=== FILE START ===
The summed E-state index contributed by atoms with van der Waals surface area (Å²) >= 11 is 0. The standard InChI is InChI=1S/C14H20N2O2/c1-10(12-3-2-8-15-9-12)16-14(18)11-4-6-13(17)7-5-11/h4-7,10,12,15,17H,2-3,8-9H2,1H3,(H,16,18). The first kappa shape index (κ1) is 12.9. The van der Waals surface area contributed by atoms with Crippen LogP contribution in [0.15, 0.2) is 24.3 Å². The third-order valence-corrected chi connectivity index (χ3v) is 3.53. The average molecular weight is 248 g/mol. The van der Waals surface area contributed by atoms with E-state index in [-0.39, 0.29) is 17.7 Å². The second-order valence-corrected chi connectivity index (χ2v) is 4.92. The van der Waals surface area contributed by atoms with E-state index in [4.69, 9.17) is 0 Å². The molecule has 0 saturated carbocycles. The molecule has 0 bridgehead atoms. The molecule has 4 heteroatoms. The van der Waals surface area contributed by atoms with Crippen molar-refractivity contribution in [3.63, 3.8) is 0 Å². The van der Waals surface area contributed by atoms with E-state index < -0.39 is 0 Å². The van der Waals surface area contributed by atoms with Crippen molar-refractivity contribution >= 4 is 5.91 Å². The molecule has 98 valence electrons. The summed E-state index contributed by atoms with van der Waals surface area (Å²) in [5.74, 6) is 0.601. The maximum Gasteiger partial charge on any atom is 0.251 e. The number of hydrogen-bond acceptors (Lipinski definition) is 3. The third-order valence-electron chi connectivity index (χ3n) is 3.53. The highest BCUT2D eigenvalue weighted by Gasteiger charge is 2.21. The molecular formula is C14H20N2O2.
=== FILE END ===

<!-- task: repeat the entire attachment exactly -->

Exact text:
The summed E-state index contributed by atoms with van der Waals surface area (Å²) >= 11 is 0. The standard InChI is InChI=1S/C14H20N2O2/c1-10(12-3-2-8-15-9-12)16-14(18)11-4-6-13(17)7-5-11/h4-7,10,12,15,17H,2-3,8-9H2,1H3,(H,16,18). The first kappa shape index (κ1) is 12.9. The van der Waals surface area contributed by atoms with Crippen LogP contribution in [0.15, 0.2) is 24.3 Å². The third-order valence-corrected chi connectivity index (χ3v) is 3.53. The average molecular weight is 248 g/mol. The van der Waals surface area contributed by atoms with E-state index in [-0.39, 0.29) is 17.7 Å². The second-order valence-corrected chi connectivity index (χ2v) is 4.92. The van der Waals surface area contributed by atoms with E-state index in [4.69, 9.17) is 0 Å². The molecule has 0 saturated carbocycles. The molecule has 0 bridgehead atoms. The molecule has 4 heteroatoms. The van der Waals surface area contributed by atoms with Crippen molar-refractivity contribution in [3.63, 3.8) is 0 Å². The van der Waals surface area contributed by atoms with E-state index < -0.39 is 0 Å². The van der Waals surface area contributed by atoms with Crippen molar-refractivity contribution >= 4 is 5.91 Å². The molecule has 98 valence electrons. The summed E-state index contributed by atoms with van der Waals surface area (Å²) in [5.74, 6) is 0.601. The maximum Gasteiger partial charge on any atom is 0.251 e. The number of hydrogen-bond acceptors (Lipinski definition) is 3. The third-order valence-electron chi connectivity index (χ3n) is 3.53. The highest BCUT2D eigenvalue weighted by Gasteiger charge is 2.21. The molecular formula is C14H20N2O2.